SINGAPORE : Container rate levels are seeing the expected levelling out prior to Chinese New Year as the initial shock of the Red Sea crisis wanes and new vessels are deployed to meet the challenge of maintaining weekly services.
According to Linerlytica the rate escalation has “peaked” and carriers are now looking beyond the Chinese New Year order elevation to the post-festival slack, following a 126% increase in the Shanghai Containerized Freight Index (SCFI) since the end of November 2023.
Linerlytica’s view that “Despite a widely expected correction, freight rates are still expected to retain most of its recent gains after the Chinese holidays as the shortage of both vessel capacity and container equipment would still persist,” are not held by all analysts, however.
Simon Heaney at Drewry Shipping Consultants said that while rates are still rising, it is at a much slower rate while the demand for vessel capacity is also slipping.
“Uncertainty around the pre-Chinese New Year cargo rush led to a big spike in rates. There was no visibility on how much capacity was available and that caused some panic,” explained Heaney.
As the realignment of services has taken hold, however, and the first diverted ships begin to arrive in Europe the expectation is that rates will level off, particularly after the Chinese holidays, in the second half of February as demand is also expected to decline.
“Round voyage costs for vessels transiting the cape are only about 3% higher [if ships travel at the same speed], but carriers say it is difficult to itemise other costs on the longer voyage,2 said Heaney.
Overall, the Red Sea crisis is a “blip” rather than a full blow, pandemic type scenario where supply chains were hit across the globe.
HSBC analysts said that container shipping has been hit the hardest by the diversions around the cape, which has led to a spike with the weekly increase of the SCFI increasing 16.3% last week, but this week the index had a more moderate 1.5% increase, by comparison.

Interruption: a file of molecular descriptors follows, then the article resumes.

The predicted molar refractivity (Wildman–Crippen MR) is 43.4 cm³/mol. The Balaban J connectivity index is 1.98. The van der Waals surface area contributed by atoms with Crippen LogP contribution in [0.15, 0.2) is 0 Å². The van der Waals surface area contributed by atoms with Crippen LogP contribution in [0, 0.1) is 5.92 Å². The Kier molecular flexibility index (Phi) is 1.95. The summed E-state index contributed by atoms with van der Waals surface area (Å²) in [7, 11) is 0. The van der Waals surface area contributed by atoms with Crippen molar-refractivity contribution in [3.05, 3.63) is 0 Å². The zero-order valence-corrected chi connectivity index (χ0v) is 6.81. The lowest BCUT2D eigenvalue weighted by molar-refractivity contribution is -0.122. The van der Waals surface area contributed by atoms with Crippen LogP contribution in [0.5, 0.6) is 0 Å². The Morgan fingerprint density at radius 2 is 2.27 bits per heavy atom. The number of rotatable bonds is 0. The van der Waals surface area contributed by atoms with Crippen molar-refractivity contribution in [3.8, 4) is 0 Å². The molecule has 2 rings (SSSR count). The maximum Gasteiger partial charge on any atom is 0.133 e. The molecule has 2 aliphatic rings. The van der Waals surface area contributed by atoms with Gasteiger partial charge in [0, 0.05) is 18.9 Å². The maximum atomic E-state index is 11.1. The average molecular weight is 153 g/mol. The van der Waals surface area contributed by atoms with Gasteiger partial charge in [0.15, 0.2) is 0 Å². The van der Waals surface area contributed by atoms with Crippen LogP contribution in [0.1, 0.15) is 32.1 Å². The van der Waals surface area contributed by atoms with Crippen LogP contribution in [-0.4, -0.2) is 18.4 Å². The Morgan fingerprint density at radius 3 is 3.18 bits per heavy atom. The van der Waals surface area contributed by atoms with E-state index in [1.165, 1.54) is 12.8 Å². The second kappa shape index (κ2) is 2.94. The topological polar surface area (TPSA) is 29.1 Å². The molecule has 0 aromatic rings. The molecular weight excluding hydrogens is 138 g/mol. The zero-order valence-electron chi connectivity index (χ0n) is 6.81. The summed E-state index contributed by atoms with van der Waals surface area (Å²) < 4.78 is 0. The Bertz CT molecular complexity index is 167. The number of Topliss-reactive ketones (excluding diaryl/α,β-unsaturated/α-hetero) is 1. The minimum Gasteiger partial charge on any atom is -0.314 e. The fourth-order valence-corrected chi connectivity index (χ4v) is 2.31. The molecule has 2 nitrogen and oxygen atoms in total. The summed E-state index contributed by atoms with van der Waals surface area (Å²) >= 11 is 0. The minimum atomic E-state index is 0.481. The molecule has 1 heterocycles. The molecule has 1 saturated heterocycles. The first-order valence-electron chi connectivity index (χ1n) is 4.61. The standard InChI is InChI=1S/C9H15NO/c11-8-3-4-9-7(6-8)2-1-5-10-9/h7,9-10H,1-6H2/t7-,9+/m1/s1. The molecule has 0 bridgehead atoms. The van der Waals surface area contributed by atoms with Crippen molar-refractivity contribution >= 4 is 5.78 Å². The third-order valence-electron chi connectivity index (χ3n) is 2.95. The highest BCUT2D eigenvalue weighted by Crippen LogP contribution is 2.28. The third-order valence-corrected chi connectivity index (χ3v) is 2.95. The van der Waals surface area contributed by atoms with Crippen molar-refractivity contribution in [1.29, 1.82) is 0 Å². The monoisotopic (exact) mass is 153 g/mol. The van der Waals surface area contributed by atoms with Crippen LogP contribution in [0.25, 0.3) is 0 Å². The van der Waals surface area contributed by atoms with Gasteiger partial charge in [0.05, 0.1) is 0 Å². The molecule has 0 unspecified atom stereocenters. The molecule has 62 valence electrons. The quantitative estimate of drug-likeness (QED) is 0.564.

Even so the SCFI remains at its highest level since September 2022.
“There are still no signs of tensions easing in the Red Sea, with at least three more commercial ships targeted in the past few days. While container shipping has been the most impacted so far, increasingly dry bulk and tanker companies are halting sailings, especially product tankers, for which we saw a 46% drop in transits via the Suez Canal compared to mid-December,” said HSBC.
HSBC is expecting delays in European ports as “bunching” occurs, with ships waiting for berths at North European terminals, as diverted vessels begin to arrive from Asia.
However, Linerlytica’s post CNY forecast that expects, “Despite a widely expected correction, freight rates are still expected to retain most of its recent gains after the Chinese holidays as the shortage of both vessel capacity and container equipment would still persist,” is not universally held.
“Anecdotal feedback suggests that space will be less of a problem for February bookings,” said Heaney, who added that getting boxes back to China is not such a major event either with Chinese box manufacturers ramping up production too.